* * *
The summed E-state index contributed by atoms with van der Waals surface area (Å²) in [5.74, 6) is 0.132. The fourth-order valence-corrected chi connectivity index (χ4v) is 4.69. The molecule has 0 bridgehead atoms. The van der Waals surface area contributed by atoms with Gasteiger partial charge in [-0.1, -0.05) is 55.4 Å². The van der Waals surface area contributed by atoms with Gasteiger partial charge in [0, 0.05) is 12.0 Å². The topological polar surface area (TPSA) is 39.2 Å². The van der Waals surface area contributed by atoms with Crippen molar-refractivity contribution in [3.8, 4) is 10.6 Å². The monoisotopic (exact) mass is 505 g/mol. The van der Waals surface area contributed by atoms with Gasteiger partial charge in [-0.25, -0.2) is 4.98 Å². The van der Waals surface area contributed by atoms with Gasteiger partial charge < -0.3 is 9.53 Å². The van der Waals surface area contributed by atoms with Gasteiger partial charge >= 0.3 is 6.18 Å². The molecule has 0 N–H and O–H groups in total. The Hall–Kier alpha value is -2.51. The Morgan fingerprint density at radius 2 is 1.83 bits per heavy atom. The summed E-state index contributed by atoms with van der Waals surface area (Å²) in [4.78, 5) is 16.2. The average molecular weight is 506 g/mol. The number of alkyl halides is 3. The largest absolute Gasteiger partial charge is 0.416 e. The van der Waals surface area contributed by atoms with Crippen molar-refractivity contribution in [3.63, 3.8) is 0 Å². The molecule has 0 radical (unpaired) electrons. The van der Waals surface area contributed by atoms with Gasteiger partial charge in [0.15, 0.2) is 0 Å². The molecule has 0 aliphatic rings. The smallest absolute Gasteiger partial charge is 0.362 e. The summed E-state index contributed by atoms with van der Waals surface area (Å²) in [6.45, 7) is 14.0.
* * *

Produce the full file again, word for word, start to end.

The summed E-state index contributed by atoms with van der Waals surface area (Å²) in [5.74, 6) is 0.132. The fourth-order valence-corrected chi connectivity index (χ4v) is 4.69. The molecule has 0 bridgehead atoms. The van der Waals surface area contributed by atoms with Gasteiger partial charge in [-0.1, -0.05) is 55.4 Å². The van der Waals surface area contributed by atoms with Gasteiger partial charge in [0, 0.05) is 12.0 Å². The topological polar surface area (TPSA) is 39.2 Å². The van der Waals surface area contributed by atoms with Crippen molar-refractivity contribution in [3.8, 4) is 10.6 Å². The monoisotopic (exact) mass is 505 g/mol. The van der Waals surface area contributed by atoms with Gasteiger partial charge in [-0.25, -0.2) is 4.98 Å². The van der Waals surface area contributed by atoms with Gasteiger partial charge < -0.3 is 9.53 Å². The van der Waals surface area contributed by atoms with Gasteiger partial charge >= 0.3 is 6.18 Å². The molecule has 0 N–H and O–H groups in total. The Hall–Kier alpha value is -2.51. The Morgan fingerprint density at radius 2 is 1.83 bits per heavy atom. The summed E-state index contributed by atoms with van der Waals surface area (Å²) in [4.78, 5) is 16.2. The average molecular weight is 506 g/mol. The number of alkyl halides is 3. The largest absolute Gasteiger partial charge is 0.416 e. The van der Waals surface area contributed by atoms with Crippen molar-refractivity contribution in [3.63, 3.8) is 0 Å². The molecule has 0 radical (unpaired) electrons. The van der Waals surface area contributed by atoms with Gasteiger partial charge in [0.15, 0.2) is 0 Å². The molecule has 0 aliphatic rings. The smallest absolute Gasteiger partial charge is 0.362 e. The summed E-state index contributed by atoms with van der Waals surface area (Å²) in [6.45, 7) is 14.0.